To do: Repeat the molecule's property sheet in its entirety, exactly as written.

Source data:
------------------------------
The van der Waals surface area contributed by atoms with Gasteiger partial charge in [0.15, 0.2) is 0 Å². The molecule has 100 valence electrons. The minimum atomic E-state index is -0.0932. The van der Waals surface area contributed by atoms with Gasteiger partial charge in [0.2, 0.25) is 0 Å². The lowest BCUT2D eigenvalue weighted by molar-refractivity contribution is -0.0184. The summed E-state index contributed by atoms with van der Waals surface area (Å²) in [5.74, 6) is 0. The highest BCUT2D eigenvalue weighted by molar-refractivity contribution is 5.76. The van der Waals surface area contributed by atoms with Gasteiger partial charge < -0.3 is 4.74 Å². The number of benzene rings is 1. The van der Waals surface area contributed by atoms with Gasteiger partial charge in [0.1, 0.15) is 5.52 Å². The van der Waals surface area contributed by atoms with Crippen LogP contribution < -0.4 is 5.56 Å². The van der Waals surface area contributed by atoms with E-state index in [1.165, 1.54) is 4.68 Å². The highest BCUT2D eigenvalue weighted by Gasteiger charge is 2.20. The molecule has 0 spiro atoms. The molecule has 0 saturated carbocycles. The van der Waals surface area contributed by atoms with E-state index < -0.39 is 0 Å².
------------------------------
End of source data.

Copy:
The van der Waals surface area contributed by atoms with Gasteiger partial charge in [0.15, 0.2) is 0 Å². The molecule has 100 valence electrons. The minimum atomic E-state index is -0.0932. The van der Waals surface area contributed by atoms with Gasteiger partial charge in [0.2, 0.25) is 0 Å². The lowest BCUT2D eigenvalue weighted by molar-refractivity contribution is -0.0184. The summed E-state index contributed by atoms with van der Waals surface area (Å²) in [5.74, 6) is 0. The highest BCUT2D eigenvalue weighted by molar-refractivity contribution is 5.76. The van der Waals surface area contributed by atoms with Gasteiger partial charge < -0.3 is 4.74 Å². The number of benzene rings is 1. The van der Waals surface area contributed by atoms with Gasteiger partial charge in [0.1, 0.15) is 5.52 Å². The van der Waals surface area contributed by atoms with Crippen LogP contribution < -0.4 is 5.56 Å². The van der Waals surface area contributed by atoms with E-state index in [1.165, 1.54) is 4.68 Å². The highest BCUT2D eigenvalue weighted by Gasteiger charge is 2.20. The molecule has 0 spiro atoms. The molecule has 0 saturated carbocycles. The van der Waals surface area contributed by atoms with E-state index < -0.39 is 0 Å².